Diesel vs Petrol 2011!

ricky_s

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Now that diesel is so expensive, taking into consideration the diesel bug. Would we now be better off going for a petrol boat?

Having to keep the tanks full is expensive on diesel boats plus extra weight, probably two engines to have enough power, surely petrol is the way to go!
 

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No!

Well, it depends on size of the boat.

I think the changeover point where petrol makes sense has got a bit higher, so a 24ft boat with a single petrol now makes sense if you aren't going too far, and can get hold of petrol, but having two V8 petrols in a 28-30ft boat is still going to produce some very scary fuel consumption figures.

16 cylinders would sound good though!
 

ricky_s

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No!

Well, it depends on size of the boat.

I think the changeover point where petrol makes sense has got a bit higher, so a 24ft boat with a single petrol now makes sense if you aren't going too far, and can get hold of petrol, but having two V8 petrols in a 28-30ft boat is still going to produce some very scary fuel consumption figures.

16 cylinders would sound good though!

What about two 28 foot boats, one with a single v8 petrol and another with two D3 diesels?
 

joliette

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I think you need to think about the total engine purchase, servicing and fuel consumption costs, to make a decision. Petrol engines costs considerably less then diesel and are generally cheaper to service /maintain. Petrol engines are a serious consideration, now that the gap between petrol and diesel fuel prices has closed.

My project:http://www.facebook.com/home.php?sk=group_179427293999&ap=1
 

Geoffs

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Now that diesel is so expensive, taking into consideration the diesel bug. Would we now be better off going for a petrol boat?

Having to keep the tanks full is expensive on diesel boats plus extra weight, probably two engines to have enough power, surely petrol is the way to go!

If I had my time again, I'd still go for diesel on the old 240. OK up front cost is more, and probably won't get it all back come resale.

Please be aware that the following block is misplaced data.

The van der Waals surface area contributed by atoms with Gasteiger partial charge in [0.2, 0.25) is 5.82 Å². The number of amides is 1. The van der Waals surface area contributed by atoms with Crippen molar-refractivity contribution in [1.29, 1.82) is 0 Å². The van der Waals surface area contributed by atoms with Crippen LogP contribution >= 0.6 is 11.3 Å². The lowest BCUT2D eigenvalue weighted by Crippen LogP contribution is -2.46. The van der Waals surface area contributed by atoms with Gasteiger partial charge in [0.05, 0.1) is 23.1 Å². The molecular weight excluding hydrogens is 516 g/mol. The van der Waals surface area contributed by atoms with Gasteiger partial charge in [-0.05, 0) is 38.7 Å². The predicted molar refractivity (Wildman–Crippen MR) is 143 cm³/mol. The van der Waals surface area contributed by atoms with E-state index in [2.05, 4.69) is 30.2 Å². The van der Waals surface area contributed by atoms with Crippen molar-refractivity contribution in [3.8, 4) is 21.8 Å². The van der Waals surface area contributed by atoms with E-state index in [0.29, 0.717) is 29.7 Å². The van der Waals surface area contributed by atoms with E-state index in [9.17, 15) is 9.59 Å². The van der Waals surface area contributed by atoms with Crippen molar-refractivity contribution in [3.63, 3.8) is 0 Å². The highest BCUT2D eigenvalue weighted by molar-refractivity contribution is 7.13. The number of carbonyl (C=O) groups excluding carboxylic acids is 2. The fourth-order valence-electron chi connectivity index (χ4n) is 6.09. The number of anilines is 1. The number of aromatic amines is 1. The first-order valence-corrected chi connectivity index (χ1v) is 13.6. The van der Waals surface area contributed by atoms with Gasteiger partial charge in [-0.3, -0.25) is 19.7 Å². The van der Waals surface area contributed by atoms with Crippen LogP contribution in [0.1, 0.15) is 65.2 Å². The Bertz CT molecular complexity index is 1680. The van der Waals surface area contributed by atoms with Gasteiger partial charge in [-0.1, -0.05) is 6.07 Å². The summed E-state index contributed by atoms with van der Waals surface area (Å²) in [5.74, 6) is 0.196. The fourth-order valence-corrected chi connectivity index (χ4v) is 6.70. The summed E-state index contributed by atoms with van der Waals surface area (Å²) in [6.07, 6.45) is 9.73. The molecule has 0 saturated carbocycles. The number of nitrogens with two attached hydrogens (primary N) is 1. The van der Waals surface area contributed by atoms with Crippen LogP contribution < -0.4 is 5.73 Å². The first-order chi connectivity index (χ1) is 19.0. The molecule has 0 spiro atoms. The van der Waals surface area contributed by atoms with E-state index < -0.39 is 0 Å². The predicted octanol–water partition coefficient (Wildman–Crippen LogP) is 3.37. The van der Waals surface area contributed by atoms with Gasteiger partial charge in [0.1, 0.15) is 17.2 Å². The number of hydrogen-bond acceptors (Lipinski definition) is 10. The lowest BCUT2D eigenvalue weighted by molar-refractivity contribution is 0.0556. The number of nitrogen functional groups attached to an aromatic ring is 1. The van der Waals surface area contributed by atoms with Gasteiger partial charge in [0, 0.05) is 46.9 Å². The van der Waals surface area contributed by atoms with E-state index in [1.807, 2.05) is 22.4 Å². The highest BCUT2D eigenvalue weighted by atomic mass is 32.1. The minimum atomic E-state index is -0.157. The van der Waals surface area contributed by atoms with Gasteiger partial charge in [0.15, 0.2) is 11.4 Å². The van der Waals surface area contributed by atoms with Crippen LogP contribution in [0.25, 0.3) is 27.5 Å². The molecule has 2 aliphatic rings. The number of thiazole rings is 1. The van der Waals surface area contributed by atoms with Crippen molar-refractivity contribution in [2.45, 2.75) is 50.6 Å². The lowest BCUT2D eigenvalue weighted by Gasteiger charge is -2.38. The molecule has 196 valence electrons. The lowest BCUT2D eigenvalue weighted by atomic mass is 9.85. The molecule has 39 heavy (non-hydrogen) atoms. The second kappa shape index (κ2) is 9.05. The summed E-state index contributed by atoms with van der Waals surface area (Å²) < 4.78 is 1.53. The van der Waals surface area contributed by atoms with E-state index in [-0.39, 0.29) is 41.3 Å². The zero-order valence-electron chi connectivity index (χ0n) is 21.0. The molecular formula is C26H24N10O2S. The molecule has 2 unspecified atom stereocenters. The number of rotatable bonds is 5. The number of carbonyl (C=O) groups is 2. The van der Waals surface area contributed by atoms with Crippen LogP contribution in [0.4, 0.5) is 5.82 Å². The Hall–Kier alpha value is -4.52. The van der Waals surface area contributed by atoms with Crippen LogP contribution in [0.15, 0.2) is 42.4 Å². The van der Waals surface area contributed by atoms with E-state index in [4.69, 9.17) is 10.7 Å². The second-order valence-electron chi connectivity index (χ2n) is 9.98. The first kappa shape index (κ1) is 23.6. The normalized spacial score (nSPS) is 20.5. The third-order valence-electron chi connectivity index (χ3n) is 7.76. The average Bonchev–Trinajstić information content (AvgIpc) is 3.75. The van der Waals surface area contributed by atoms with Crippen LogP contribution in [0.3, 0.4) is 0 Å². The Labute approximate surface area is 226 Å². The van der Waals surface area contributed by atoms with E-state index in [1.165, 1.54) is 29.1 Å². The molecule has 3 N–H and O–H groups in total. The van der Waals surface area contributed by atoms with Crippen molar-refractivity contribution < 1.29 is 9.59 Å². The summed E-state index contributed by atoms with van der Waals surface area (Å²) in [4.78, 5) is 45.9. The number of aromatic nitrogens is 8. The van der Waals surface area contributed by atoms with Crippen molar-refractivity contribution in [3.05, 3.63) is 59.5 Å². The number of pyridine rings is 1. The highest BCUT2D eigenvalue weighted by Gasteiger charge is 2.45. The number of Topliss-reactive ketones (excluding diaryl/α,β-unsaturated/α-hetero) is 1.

I do about a litre a mile, there is a psycomalogical effect, you forget the extra capital cost when you fill up. It's getting expensive now, but not as much as petrol.

Lot's of other benefits. More relaxed cruising. Engine a gentle purr at 25knots and 2500 rpm. Fuel more available, but we've been through all this before.

DIESEL EVERY TIME.
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PCUK

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Petrol not easily available anywhere except the south coast. So basically a non starter. Can't understand the nonsense about petrol engines being cheaper to service. They both need oil and filters, diesels don't need plugs changing every year so where is the extra service expense?
 

Fire99

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Having had a petrol V8 powered 23ft boat, i'd still go with diesel, even at that size.
On the east coast, availability is the issue. OK you can fill up 20l cans at some petrol stations but lugging them to the boat every time you go out, is a pain in the backside.

Yes the engine was as complicated as a lump of stone and it sounded nice but the hassle and limited range (you could go somewhere but there would be no petrol available there to get you back) would put me off doing it again.
 

Seahope

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Now that diesel is so expensive, taking into consideration the diesel bug. Would we now be better off going for a petrol boat?

Having to keep the tanks full is expensive on diesel boats plus extra weight, probably two engines to have enough power, surely petrol is the way to go!

I know I shouldn't worry about it (since I have driven petrol cars for 30 years or so without a problem), but personally I would worry too much about the risk of fire / explosion in a petrol boat to fully enjoy my boating.
 

ricky_s

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I know I shouldn't worry about it (since I have driven petrol cars for 30 years or so without a problem), but personally I would worry too much about the risk of fire / explosion in a petrol boat to fully enjoy my boating.

Do they ever really explode though?
 

lovezoo

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Do they ever really explode though?